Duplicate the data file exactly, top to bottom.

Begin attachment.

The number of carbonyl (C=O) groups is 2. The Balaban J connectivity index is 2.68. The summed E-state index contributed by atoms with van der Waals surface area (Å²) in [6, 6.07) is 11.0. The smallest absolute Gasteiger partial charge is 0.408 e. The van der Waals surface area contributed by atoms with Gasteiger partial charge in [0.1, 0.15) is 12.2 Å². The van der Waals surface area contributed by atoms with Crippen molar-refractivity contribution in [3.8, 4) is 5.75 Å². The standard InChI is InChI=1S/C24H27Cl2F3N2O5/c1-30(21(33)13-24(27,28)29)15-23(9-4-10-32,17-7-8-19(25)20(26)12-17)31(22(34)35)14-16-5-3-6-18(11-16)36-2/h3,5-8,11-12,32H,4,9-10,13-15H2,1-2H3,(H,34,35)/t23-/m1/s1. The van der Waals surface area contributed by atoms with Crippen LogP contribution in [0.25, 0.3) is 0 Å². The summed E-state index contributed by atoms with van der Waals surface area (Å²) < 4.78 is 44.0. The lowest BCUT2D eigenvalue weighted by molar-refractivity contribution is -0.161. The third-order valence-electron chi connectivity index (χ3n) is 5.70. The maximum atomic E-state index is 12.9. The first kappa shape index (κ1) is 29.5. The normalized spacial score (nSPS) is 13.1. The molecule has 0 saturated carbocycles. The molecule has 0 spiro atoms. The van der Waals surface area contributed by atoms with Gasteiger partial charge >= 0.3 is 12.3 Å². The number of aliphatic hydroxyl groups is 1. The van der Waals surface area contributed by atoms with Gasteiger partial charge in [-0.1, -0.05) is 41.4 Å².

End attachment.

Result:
The number of carbonyl (C=O) groups is 2. The Balaban J connectivity index is 2.68. The summed E-state index contributed by atoms with van der Waals surface area (Å²) in [6, 6.07) is 11.0. The smallest absolute Gasteiger partial charge is 0.408 e. The van der Waals surface area contributed by atoms with Gasteiger partial charge in [0.1, 0.15) is 12.2 Å². The van der Waals surface area contributed by atoms with Crippen molar-refractivity contribution in [3.8, 4) is 5.75 Å². The standard InChI is InChI=1S/C24H27Cl2F3N2O5/c1-30(21(33)13-24(27,28)29)15-23(9-4-10-32,17-7-8-19(25)20(26)12-17)31(22(34)35)14-16-5-3-6-18(11-16)36-2/h3,5-8,11-12,32H,4,9-10,13-15H2,1-2H3,(H,34,35)/t23-/m1/s1. The van der Waals surface area contributed by atoms with Crippen LogP contribution in [0.25, 0.3) is 0 Å². The summed E-state index contributed by atoms with van der Waals surface area (Å²) < 4.78 is 44.0. The lowest BCUT2D eigenvalue weighted by molar-refractivity contribution is -0.161. The third-order valence-electron chi connectivity index (χ3n) is 5.70. The maximum atomic E-state index is 12.9. The first kappa shape index (κ1) is 29.5. The normalized spacial score (nSPS) is 13.1. The molecule has 0 saturated carbocycles. The molecule has 0 spiro atoms. The van der Waals surface area contributed by atoms with Gasteiger partial charge >= 0.3 is 12.3 Å². The number of aliphatic hydroxyl groups is 1. The van der Waals surface area contributed by atoms with Gasteiger partial charge in [-0.1, -0.05) is 41.4 Å².